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#19 of 19 Old 02-21-2008, 03:00 PM
 
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My view of "permissive" involves trying to keep a child happy at any cost.
See, I sometimes get labeled as being this way because of my desire to help my children find ways to do the things that they want to do.

For instance, if my toddler keeps putting a tiny, plastic ring into her mouth, and we're worried she might swallow it, I'll look for something else -- in the case of today, she ended up having heaps of fun making a bracelet with our large lettuce twist-tie instead.

Of course, I think this is a far cry from saying, "She has to be kept happy 'at any cost'"-- meaning, I guess, that I'd let her keep putting the plastic tiny ring into her mouth, 'cause if she chokes on it, at least she'll die happy.

But some parents would see my desire to make a tradeoff, and redirect her to something else that's fun but also safe, as a desire to "keep her happy at any cost" and as "failing to give her a chance to experience and cope with disappointment."

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Letting him have/do whatever he wants so that he won't be sad, and going to great lengths to tip-toe around his anger.
I always find it preferable to help my children transition happily to something else -- but I guess some people would see that as "tip-toeing around their anger." I'm not saying that this is what mamaduck means ... I'm just saying that this is how some people have perceived my attempts to "work with" my children, rather than "doing to" them.

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Permissive parents often feel that the most important thing is having their kids "like them."
I already know that my kids don't just like me, they love me. And I've heard enough accounts of severely abused children nevertheless wanting to stay with their abusive parents, and loving their parents and believing the best about them, to know that it'd take an awful, awful lot for a child to reject a parent.

So my desire for happy relations with my children, certainly isn't based on any deep-seated fear that the slightest sliver of unhappiness is going to irretrievably drive us apart.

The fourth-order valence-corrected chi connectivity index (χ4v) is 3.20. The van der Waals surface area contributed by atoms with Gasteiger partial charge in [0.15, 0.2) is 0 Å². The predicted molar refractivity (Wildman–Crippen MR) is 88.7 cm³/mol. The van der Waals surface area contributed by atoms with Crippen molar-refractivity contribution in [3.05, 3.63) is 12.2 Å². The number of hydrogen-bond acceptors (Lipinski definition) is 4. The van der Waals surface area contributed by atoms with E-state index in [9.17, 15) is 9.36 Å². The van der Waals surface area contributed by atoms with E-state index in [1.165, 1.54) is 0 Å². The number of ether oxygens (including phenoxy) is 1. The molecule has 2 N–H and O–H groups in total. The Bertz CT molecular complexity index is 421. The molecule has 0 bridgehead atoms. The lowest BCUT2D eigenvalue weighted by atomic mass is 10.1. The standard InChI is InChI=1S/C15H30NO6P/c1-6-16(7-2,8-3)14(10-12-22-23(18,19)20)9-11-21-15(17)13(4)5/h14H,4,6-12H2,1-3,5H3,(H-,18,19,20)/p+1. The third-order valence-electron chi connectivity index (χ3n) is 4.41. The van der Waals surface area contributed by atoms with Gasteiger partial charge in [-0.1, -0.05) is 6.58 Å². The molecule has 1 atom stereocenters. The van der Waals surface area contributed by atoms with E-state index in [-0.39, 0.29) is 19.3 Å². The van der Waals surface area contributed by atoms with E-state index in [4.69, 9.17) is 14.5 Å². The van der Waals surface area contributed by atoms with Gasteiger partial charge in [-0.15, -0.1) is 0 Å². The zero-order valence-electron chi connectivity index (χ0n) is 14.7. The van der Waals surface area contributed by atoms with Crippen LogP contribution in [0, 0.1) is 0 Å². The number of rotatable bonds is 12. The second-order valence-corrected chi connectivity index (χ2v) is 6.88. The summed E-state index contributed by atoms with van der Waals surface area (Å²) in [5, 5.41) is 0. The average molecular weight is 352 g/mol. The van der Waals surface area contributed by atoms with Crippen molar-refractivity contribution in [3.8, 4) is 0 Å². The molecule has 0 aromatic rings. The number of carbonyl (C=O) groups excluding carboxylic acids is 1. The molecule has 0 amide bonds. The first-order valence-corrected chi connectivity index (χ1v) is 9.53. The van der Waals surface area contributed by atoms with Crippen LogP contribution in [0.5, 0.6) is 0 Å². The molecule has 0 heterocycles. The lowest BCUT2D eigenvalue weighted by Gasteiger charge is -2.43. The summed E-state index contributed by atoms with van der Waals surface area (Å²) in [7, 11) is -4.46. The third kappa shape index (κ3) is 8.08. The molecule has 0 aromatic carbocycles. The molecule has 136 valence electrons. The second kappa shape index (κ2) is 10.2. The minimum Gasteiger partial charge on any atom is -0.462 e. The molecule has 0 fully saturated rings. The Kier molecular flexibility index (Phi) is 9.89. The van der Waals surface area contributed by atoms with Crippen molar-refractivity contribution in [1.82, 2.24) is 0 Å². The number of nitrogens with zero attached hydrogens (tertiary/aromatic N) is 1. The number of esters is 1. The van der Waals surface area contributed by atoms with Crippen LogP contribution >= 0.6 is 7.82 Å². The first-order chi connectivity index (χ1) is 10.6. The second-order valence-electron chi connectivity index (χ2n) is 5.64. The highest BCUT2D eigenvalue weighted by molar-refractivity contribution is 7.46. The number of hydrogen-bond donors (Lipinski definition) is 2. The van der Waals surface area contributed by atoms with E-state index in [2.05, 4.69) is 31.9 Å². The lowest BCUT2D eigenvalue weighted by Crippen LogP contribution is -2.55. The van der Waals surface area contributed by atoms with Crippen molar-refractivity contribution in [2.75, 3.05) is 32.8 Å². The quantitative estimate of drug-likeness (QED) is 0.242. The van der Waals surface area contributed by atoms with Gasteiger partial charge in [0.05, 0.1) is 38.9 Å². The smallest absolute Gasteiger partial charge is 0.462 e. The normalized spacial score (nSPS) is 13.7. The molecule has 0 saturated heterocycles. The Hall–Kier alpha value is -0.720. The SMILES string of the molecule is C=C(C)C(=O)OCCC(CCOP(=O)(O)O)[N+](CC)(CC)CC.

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I think it is damaging to be permissive because essentially, it is an approach that dissallows the expression and experience of negative feelings.
I find that, even though I endeavor to be a "go ahead" kind of parent myself, life throws in all kinds of frustrations that give us opportunities to express and experience negative feelings.

I honestly wouldn't know how to "disallow" negative feelings. That doesn't even seem very permissive to me.

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Conflict is viewed as dangerous and scary, rather than manageable and constructive. And it teaches a child that he "can't handle" certain strong feelings.
Constructive conflict, where people express their differing opinions and work together to find mutually agreeable solutions, definitely encourages a child to feel strong and capable in his journey toward learning to handle strong feelings -- and a big part of "learning to handle" these feelings, is learning to express them in ways that help him to be understood, and to affect positive change in his situation.

However, I don't see imposing my will on my child as "constructive conflict." It's not even genuine conflict, since I already know the outcome. And yes, this version of conflict, which is really just coercion plain and simple, is going to be perceived as dangerous and scary to the person on the receiving end. I don't see a way to get around that.

It doesn't seem honest to tell myself that imposing my will is really a positive thing, because it's the "only way" for my children to learn how to handle strong feelings. In the world I share with my kids, there's enough organically happening to engender "strong feelings," without me needing to add anything to the mix.

I'm not saying that means I never do add my own issues to the mix, because I'd be lying if I said that. I'm on a journey of learning, just as my kids are.

Susan -- married WAHMomma to two lovely girls (born 2000 and 2005), who started out unschooling and have now embarked on the public school adventure.